As we said the ball was moving and the Cavaliers were not only able to get into the heart of the Warriors defense, but were able to make good passes that their teammates converted. This was one of three Love threes in the first quarter when he had 14 points, and as you can see RJ made this play happen.
The ball was moving all over as James went to the whole on a pretty give-and-go. The Warriors were dumbfounded. They’d never seen the Cavaliers move like this without the ball so consistently. Nobody had.
We saw the Cavs continue to use Thompson as a screener for three-shooters, since his man is less likely to come out and challenge. Korver gets the shot here, though he missed. The Cavs made much more concerted effort to get Korver and Smith open with positive returns.
The Warriors are so concerned about Kyrie’s penetration, they will (unintentionally) leave James wide-open to have two men defending against him. (Tristan does nice job of rolling to basket to suck up another defender.
Cleveland's Third Quarter Rock
The Warriors took it to the Cavaliers in the third quarter at Oracle, but the Cavaliers outscored Golden State by 11 on Wednesday. It was a little sloppy at times on Friday in the third as well, as the Cavaliers surrendered six offensive rebounds and made four turnovers while the Warriors made one turnover and surrendered one offensive board. That netted them seven more shots than the Cavaliers, but the Wine and Gold turned the Warriors weapon on them, making 7 of 11 threes.
Golden State had actually closed to within 12 – as close as they’d get in the second half – when the reserves stepped up, notably Deron Williams, living up to his “Overdue” moniker by scoring five during and 11-4 run at the end of the third pushing the lead back to 19. The game had gotten awfully scrappy at this point and these threes by Williams and Korver bookended the loose ball/jump ball featuring the Pachulia nut slap. The quarter had featured a bit too much ISO (Irving had only one bucket), and only 4 assists on 8 buckets before these two dimes.
By the fourth quarter both teams were worn down. The Cavaliers shot 8-23 (4-12 from 3pt land) while Golden State was 5-20 (3-14). The only player to make more than one basket all quarter was Kyrie Irving who sunk two threes and another bucket to help maintain the lead. (James was 1-5.) Kyrie was 3-9 in the fourth and finished 15-27 including 11-14 in the first. He seems to have grown comfortable with Klay Thompson’s coverage judging from how he went by Thompson, and the Warriors may need to further tweak their coverages to contain him.
He’s looked pretty locked in. The Cavs will need him.
It was important that the Cavaliers role players finally step up. The Warriors bench has been beating Cleveland handily, and while they still trailed (32-23), it wasn’t because they weren’t producing it was because the Cavaliers finally did a decent job on the Warriors backcourt. They trapped Curry, tried to deny Thompson, let Draymond shoot, and encouraged Durant to go one-on-one. And it worked.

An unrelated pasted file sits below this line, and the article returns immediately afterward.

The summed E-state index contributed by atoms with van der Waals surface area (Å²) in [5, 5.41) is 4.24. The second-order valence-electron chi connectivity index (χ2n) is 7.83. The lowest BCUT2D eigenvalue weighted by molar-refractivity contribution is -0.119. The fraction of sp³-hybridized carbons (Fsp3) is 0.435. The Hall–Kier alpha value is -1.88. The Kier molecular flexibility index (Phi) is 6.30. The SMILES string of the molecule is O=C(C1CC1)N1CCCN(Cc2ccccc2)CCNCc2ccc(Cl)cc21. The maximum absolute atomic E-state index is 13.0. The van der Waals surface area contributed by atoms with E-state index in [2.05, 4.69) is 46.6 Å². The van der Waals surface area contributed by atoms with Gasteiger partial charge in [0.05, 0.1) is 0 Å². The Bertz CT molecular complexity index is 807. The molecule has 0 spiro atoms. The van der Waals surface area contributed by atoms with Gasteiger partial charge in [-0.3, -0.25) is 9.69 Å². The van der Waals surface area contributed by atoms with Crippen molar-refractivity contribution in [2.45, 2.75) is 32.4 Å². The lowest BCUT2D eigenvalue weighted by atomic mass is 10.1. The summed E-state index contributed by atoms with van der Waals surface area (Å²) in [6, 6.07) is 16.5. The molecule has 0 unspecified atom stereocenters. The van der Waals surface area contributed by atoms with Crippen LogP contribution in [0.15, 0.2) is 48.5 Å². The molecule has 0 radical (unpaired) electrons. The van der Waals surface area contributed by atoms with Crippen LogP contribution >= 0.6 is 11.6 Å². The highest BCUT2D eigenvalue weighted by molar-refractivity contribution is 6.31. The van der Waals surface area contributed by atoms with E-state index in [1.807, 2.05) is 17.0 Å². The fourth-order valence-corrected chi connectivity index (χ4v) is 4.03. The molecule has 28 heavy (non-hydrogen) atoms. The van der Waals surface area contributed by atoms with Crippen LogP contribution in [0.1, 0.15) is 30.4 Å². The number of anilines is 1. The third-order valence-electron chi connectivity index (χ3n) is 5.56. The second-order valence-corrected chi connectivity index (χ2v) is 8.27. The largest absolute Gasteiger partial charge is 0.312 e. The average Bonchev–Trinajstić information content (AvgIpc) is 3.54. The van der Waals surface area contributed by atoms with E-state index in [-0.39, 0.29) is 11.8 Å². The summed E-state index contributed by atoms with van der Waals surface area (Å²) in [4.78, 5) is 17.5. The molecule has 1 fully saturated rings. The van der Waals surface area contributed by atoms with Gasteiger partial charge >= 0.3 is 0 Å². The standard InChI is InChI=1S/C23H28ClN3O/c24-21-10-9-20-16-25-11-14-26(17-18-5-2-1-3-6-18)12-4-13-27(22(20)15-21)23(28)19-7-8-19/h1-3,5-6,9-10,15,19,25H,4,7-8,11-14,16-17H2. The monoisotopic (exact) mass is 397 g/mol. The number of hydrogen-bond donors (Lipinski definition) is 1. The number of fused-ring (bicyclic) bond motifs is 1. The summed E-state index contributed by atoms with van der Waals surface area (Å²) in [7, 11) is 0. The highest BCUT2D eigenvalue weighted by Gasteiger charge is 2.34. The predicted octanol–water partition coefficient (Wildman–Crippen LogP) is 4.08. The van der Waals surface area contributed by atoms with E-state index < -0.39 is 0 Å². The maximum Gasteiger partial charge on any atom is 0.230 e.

The Cavaliers play has improved with each game, as though the growing familiarity, comfort and confidence was taking root. But let’s be serious. They won at home. They still need to beat the Warriors in Oracle. Twice.
But first things first. The Warriors seem to be a little shaky when pressure comes. It’s mainly because there hasn’t been too much. They get hot so easily and play so hard all the time that they just haven’t had too many truly frustrating situations. Because of this there’s a subtle tendency to lose their composure. Curry and Thompson kind of become passive and don’t contribute to the offense’s flow. (They finished 8-24, 6-19 from 3.) Durant tries to do too much.
But it’s much easier for role players and others to get through the pressure supported by the home crowd. Game 5 will undoubtedly be the most hard-fought game of the series. However at least guys like Smith, Williams and Korver have enjoyed some success at home, on which to build on for Game 5.
As Lue said, they’re coming home anyway, they might as well come home to play. It won’t be as easy as that, but it won’t be as hard as Games 1 and 2 either, when everyone was coming in cold and the gameplan was untested.
Let’s give Lue some credit. He stuck to his guns and the team’s looked great. The Cavaliers have barely played in the post and last night got beat in the paint, but it didn’t matter because the Cavaliers are just as explosive as the Warriors, and last night played even better defense. They’ll have to keep moving the ball and playing with the same level of physicality, force and focus. They showed the poise to withstand the Warriors runs and it should get easier with time.
Like a blitzkrieg, much of the Warriors ‘power’ come from their explosive scoring and how that can disconcert the other team. By now the Cavaliers are much more accustomed to this and are showing signs that they can rally their focus for a full 48 minutes. They aren’t intimidated and the Warriors seemed just a bit unnerved by that last night. Maybe they've been reading their own clippings.
It’s still a long shot, but if they can win Game 5 (difficult but doable) then this series is going seven. In a certain sense, the Cavs are playing with house money chasing instant immortality should they succeed. What can you say, worked last time.
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, out book. If you can’t make it you can visit our site, cavschampions.com